Abby Aldrich Rockefeller Folk Art Center / DeWitt Wallace Gallery
Colonial Williamsburg / Williamsburg, VA
Amanda and Friends / By Popular Demand
Colonial Williamsburg's Abby Aldrich Rockefeller Folk Art Museum will feature two new exhibitions from objects in the foundation's extensive folk art collections April 29, 2000 through Sept. 4, 2001. The first, "Amanda and Friends," will showcase a 19th-century sculpture of three-and-a-half year old Amanda Armstrong, created by commercial carver and portraitist Asa Ames (1824-51) in 1847, along with 11 19th-century paintings of children, illustrating period clothing, appearance and activities.
(left: Asa Ames, 1824-1851, "Amanda C. Armstrong" (L1994.BR.1), Erie County, New York, 1847; carved and white pine, loaned by Barbara Rice, Colonial Williamsburg Foundation, Williamsburg, VA)
This amazing life-sized carving represents a lively three-and-a-half-year-old girl. Because of the time, labor and expense involved in producing them, such sculptures were rare in 19th-century America.
Ames carved young Amanda Armstrong's portrait from a single block of tulip poplar wood. Her likeness is a reminder of the importance Americans at the time attached to images of children due to the high rate of infant mortality. The sculpture, a treasured family heirloom, was passed down in Amanda's family and eventually inherited by one of her great-granddaughters who placed it on long-term loan at the folk art museum.
(left: Joseph Whiting Stock, 1815-1855, "William Howard Smith" (41.100..8), Springfield, Massachusetts, 1838; oil on canvas, Colonial Williamsburg Foundation, Williamsburg, VA)
David Smith commissioned full-length, near-life-sized likenesses of two of his children in 1838. The impressive pictures cost $12 each -- a steep price at the time, but one made affordable by the success of Smith's carriage and stagecoach manufactory. The boy, William Howard Smith, eventually inherited his father's business and maintained its success. In fact, one of his vehicles became the first "horseless carriage" when a local mechanic installed a motor in it in 1892.
(right: Joseph Whiting Stock, 1815-1855, "Mary Jane Smith" (41.100.9), Springfield, Massachusetts, 1838; oil on canvas, Colonial Williamsburg Foundation, Williamsburg, VA)
Though Mary Jane Smith was only two years old when Stock painted her, she already had acquired a doll and a cradle -- playthings that would help her prepare for adult roles as a wife and mother. The basket on her child-sized chair probably held simple sewing tools, for she would not have been considered too young to begin learning the rudiments of stitching.
The second exhibition, "By Popular Demand," will consist of approximately 40 paintings and drawings selected by Colonial Williamsburg staff and visitors during a two-month survey that asked participants to include brief comments revealing why they "voted" as they did. Some participants based their selections on sensory perceptions and emotional reactions, drawn by a picture's patterns, colors, rhythms or shapes, while others drew on factual data and historical associations in making their decisions. Most seem to have been influenced by a combination of visual and intellectual content. The result has been a wide variety of objects and viewpoints illustrated in stimulating and often thought-provoking comments.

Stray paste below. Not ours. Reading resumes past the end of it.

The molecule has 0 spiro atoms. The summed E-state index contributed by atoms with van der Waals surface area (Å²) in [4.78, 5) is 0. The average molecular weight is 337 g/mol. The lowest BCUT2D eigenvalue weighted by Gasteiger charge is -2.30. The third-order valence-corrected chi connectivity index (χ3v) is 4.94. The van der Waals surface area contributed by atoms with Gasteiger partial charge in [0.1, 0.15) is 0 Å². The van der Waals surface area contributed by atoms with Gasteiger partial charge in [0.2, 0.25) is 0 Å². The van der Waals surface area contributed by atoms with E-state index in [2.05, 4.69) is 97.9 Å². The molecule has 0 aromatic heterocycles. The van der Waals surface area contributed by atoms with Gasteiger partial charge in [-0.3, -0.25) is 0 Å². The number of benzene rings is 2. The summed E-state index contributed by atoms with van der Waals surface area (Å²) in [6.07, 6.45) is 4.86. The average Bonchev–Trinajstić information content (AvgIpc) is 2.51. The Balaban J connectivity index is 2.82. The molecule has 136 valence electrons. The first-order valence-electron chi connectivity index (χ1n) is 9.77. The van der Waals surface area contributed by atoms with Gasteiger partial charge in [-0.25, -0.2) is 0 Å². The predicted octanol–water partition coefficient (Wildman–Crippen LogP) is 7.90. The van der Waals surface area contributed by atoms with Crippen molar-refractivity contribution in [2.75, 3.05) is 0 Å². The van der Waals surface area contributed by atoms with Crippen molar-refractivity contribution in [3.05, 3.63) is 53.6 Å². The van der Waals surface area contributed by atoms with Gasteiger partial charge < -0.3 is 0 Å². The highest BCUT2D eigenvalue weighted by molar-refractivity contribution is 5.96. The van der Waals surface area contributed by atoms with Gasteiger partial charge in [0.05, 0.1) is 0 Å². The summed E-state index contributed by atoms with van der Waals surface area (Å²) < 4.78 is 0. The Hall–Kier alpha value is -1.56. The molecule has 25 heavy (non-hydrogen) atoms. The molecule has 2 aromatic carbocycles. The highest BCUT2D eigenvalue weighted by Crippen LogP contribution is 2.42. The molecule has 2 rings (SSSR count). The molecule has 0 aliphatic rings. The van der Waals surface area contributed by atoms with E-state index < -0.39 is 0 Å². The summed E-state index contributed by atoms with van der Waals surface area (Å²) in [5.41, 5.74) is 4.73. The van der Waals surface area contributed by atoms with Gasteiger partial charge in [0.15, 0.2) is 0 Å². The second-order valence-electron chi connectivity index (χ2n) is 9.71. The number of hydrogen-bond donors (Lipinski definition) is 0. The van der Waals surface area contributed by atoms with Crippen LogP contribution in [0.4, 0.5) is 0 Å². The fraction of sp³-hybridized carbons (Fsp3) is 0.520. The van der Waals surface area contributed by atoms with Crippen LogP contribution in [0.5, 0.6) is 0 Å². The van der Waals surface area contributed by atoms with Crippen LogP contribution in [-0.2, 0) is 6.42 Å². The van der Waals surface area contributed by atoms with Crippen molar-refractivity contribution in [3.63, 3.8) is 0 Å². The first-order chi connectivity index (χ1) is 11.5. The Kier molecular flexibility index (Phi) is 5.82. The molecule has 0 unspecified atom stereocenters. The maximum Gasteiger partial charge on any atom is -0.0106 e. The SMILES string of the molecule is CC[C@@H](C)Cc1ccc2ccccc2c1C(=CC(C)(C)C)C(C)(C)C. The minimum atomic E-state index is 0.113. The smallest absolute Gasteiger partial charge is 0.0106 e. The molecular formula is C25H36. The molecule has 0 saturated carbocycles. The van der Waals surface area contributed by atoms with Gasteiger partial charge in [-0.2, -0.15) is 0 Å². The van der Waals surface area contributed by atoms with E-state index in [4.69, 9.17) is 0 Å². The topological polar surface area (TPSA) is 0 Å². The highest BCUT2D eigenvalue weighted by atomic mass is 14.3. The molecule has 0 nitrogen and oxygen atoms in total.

(left: Attributed to Erastus Salisbury Field, 1805-1900, "Boy on Stenciled Carpet" (31.l00.3), probably Lee, Massachusetts, ca. 1838; oil on canvas, Colonial Williamsburg Foundation, Williamsburg, VA)
The unidentified subject is presumed to have been a brother of the little girl with a rattle shown in a separate portrait with an identically colored and patterned floor covering. When parents could afford the luxury of individual likenesses of their children, they sometimes commissioned them in graduated sizes, with canvas dimensions increasing in proportion to the subjects' ages.
(right: Attributed to Erastus Salisbury Field, 1805-1900, "Girl Holding Rattle" (31.100.4), probably Lee, Massachusetts, ca. 1838; oil on canvas, Colonial Williamsburg Foundation, Williamsburg, VA)
Field portrayed his young subject in a stance common to toddlers: she steadies herself by holding on to a nearby chair. The woven straw rattle in her hand confirms her tender years, while the elfin face of a cat peeking from behind her skirt adds notes both of whimsy and realism to the picture as a whole.
"One traditional favorite hangs at the entrance to the show," said Barbara Luck, Colonial Williamsburg curator of paintings and curator of the exhibition. "Our unidentified 'Baby in a Red Chair' wears an expression of such serenity and contentment that few viewers can resist smiling at the sight of it. With a few telling strokes of his brush, the artist captured an impression of childhood innocence that some of us might well envy."
(left: Artist unidentified; possibly Pennsylvania, "Baby in Red Chair" (31.100. 1), ca. 1810-1830, oil on canvas, Colonial Williamsburg Foundation, Williamsburg, VA)
This delightful portrait of a baby was purchased in 1931 by Abby Aldrich Rockefeller (1874-1948), making it the first of her important acquisitions in what was then a pioneering and little-known field of collecting. By mid-century, American folk art had come into its own thanks partly to Mrs. Rockefeller's aesthetic imagination, enterprise and foresight.
Read more about the Abby Aldrich Rockefeller Folk Art Center / DeWitt Wallace Gallery in Resource Library Magazine
Please click on thumbnail images bordered by a red line to see enlargements.
For further biographical information please see America's Distinguished Artists, a national registry of historic artists.
This page was originally published in Resource Library Magazine. Please see Resource Library's Overview section for more information. rev. 5/23/11
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